(My comment: Here our Colorado Treasurer presents a "false choice," again displaying a lack of integrity.  When the State of Colorado or Colorado local governments pay their debts, when these governments meet their contractual obligations, they are not "taking money out of children's classrooms" anymore than they are taking money out of law enforcement or road construction.  When Colorado state and local governments meet the debt service on their bonds are they "taking money out of classrooms"?  Stapleton presents an emotional appeal with the intent to deceive the reader.

Colorado PERA-affiliated employers are contractually obligated to pay deferred compensation to Colorado PERA retirees for work completed over the course of their careers.  Rather than encouraging the Colorado Legislature to actually meet its Colorado PERA pension obligations by paying the full actuarially required contribution [ARC] our Treasurer assumes, in his article, that these obligations will be met by taking money from public school budgets, a false choice. Here we have the Washington Post condemning such tactics:

“It’s time to retire the false choice.  As a rhetorical device, particularly as a political rhetorical device, the false choice has outlived its usefulness, if it ever had any. The phrase has become a trite substitute for serious thinking. It serves too often to obscure rather than to explain.”

Also, Walker Stapleton, as State Treasurer, should know that state governments are not eligible to file for "bankruptcy" under federal law.)

Treasurer Walker Stapleton:

"When I explained the funding shortfall to different stakeholders and legislators crafting this bill they told me that PERA was off the table."

(My comment: Here our Treasurer again laments the underfunding of the Colorado PERA pension system.  Complete honesty demands that he inform the reader that the Colorado General Assembly is the author of this "shortfall."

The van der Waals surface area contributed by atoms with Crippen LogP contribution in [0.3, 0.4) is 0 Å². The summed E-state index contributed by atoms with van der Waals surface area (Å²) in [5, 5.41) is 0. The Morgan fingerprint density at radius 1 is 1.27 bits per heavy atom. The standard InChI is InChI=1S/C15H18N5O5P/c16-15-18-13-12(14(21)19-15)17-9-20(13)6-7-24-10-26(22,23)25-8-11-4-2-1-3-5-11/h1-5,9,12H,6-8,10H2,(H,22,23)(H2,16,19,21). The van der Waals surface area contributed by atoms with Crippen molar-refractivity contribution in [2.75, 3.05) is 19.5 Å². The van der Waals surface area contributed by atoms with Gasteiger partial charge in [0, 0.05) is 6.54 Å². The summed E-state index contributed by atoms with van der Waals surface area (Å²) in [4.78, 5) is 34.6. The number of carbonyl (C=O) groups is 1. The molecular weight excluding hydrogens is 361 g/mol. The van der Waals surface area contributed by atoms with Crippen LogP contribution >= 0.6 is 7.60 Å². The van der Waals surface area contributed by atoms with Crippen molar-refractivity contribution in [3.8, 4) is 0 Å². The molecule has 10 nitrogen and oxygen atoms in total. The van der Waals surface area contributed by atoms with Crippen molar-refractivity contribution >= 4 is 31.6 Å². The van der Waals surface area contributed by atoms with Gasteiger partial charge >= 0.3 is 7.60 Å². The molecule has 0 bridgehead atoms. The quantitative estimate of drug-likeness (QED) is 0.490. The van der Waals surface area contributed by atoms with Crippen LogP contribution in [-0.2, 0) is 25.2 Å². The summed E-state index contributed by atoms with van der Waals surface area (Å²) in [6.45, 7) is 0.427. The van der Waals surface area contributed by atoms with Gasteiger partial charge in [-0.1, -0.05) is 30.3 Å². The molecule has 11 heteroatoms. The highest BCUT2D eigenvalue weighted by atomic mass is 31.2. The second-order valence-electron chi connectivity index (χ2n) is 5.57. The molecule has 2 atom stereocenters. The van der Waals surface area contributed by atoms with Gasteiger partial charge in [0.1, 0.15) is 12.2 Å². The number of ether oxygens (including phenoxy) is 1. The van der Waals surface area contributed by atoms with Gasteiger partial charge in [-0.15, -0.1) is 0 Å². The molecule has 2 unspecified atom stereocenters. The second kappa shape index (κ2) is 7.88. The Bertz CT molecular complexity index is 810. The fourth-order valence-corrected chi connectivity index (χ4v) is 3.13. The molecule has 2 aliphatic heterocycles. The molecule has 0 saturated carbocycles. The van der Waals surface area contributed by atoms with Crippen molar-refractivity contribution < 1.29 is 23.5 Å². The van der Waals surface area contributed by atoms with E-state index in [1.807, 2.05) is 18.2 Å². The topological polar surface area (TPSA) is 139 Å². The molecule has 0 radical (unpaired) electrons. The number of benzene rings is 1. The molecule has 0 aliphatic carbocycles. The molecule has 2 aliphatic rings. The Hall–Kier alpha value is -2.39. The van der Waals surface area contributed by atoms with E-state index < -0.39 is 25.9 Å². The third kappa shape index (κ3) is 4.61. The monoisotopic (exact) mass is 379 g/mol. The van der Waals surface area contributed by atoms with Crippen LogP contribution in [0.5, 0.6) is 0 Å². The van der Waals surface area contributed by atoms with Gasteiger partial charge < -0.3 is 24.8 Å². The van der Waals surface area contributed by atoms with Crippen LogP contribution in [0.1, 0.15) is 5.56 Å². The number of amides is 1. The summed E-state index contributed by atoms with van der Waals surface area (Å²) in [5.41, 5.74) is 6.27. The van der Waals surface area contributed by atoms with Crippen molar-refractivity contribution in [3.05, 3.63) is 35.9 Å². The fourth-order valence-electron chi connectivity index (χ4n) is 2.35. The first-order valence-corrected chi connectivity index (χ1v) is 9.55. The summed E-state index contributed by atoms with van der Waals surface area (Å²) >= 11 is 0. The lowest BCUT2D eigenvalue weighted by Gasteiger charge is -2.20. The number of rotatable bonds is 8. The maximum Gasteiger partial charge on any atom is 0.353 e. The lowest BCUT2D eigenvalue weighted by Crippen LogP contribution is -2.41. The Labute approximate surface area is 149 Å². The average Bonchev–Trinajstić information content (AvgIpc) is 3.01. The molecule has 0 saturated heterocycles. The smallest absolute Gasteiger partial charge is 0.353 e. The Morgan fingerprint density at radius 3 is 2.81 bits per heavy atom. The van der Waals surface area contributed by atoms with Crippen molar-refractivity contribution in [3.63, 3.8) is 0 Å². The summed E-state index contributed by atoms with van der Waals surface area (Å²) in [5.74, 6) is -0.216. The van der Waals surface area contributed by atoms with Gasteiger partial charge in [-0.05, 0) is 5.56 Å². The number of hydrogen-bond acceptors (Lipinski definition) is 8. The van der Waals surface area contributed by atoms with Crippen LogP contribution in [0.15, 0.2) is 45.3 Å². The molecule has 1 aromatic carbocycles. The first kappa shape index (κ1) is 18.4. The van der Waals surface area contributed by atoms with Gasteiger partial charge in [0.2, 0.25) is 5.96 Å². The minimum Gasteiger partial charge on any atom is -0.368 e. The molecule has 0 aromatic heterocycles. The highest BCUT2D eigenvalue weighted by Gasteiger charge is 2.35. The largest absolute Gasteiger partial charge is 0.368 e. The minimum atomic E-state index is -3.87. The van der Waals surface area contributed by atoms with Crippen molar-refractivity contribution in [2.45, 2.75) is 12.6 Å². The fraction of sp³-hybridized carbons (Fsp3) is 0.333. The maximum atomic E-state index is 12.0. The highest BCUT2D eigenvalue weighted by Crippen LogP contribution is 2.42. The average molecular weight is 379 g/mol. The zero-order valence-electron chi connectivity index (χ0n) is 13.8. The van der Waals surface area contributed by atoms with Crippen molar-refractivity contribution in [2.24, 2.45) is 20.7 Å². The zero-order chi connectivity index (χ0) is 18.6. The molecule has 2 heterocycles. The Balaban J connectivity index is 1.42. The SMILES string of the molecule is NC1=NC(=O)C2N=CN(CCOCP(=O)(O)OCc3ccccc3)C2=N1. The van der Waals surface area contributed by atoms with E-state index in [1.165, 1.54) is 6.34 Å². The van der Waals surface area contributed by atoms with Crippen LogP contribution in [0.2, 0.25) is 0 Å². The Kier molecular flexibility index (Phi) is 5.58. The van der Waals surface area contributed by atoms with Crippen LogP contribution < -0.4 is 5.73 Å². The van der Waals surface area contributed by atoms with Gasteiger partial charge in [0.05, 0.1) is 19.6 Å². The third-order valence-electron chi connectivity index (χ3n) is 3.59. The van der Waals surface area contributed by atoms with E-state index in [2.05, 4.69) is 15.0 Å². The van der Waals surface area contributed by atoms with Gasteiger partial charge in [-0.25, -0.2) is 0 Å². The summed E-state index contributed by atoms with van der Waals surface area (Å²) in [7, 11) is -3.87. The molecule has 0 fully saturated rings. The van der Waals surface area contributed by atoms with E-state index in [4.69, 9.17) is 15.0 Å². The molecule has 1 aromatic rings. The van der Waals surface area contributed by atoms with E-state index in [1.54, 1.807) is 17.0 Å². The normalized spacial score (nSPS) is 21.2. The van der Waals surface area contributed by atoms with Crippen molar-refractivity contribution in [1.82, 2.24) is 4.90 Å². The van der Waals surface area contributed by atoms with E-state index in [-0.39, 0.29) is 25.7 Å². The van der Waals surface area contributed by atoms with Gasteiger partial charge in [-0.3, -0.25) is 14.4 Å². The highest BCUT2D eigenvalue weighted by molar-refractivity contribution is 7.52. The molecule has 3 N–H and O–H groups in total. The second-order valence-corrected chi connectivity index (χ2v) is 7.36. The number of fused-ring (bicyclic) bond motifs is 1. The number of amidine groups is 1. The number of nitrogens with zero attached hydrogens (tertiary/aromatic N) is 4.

Our State Treasurer refers to Colorado PERA unfunded liabilities as a "shortfall."  Yet, these Colorado PERA unfunded liabilities will come due over the next seven decades, consuming approximately three percent of total Colorado state and local government financial resources.  How is it that our Treasurer sees the failure of Colorado state and local governments to set aside an amount equivalent to three percent of their future revenues as a "shortfall," a pressing financial matter for Colorado PERA, but the failure of Colorado state and local governments to set aside an amount equal to 97 percent of their future revenues to meet all other future Colorado public expenditures is inconsequential, not a "shortfall"?  Is it simply politically convenient for our State Treasurer to label certain revenues needed in the future, for a public program he does not support a "shortfall," while the remaining revenue needed for all other future state and local government expenditures is not a "shortfall"?  If so, again this is not being "honest" with the reader.

In his Gazette Telegraph article, it appears that our State Treasurer intends to deceive the reader, withhold information critical to the debate from the reader to advance a political agenda (elimination of public defined benefit pension plans in the United States, see ALEC), and he presents a false choice to the reader.  As Ellen Dumm wrote in the Huffington Post, it is important that the person serving as Colorado's Treasurer act with integrity, and honesty.

Colorado PERA active and retired members, many Colorado legislators supported the breach of Colorado PERA pension contracts in 2010 out of ignorance.  Many state legislators did not have sufficient information to make an informed decision regarding SB10-001 in 2010, because Legislative Leadership at the time did not want them to have complete information.  As with our State Treasurer's recent PERA article, Legislative Leadership intended that members be deceived and accordingly served up uninformed legislators to a pack of 27 lobbyists promoting Colorado PERA pension contract breach.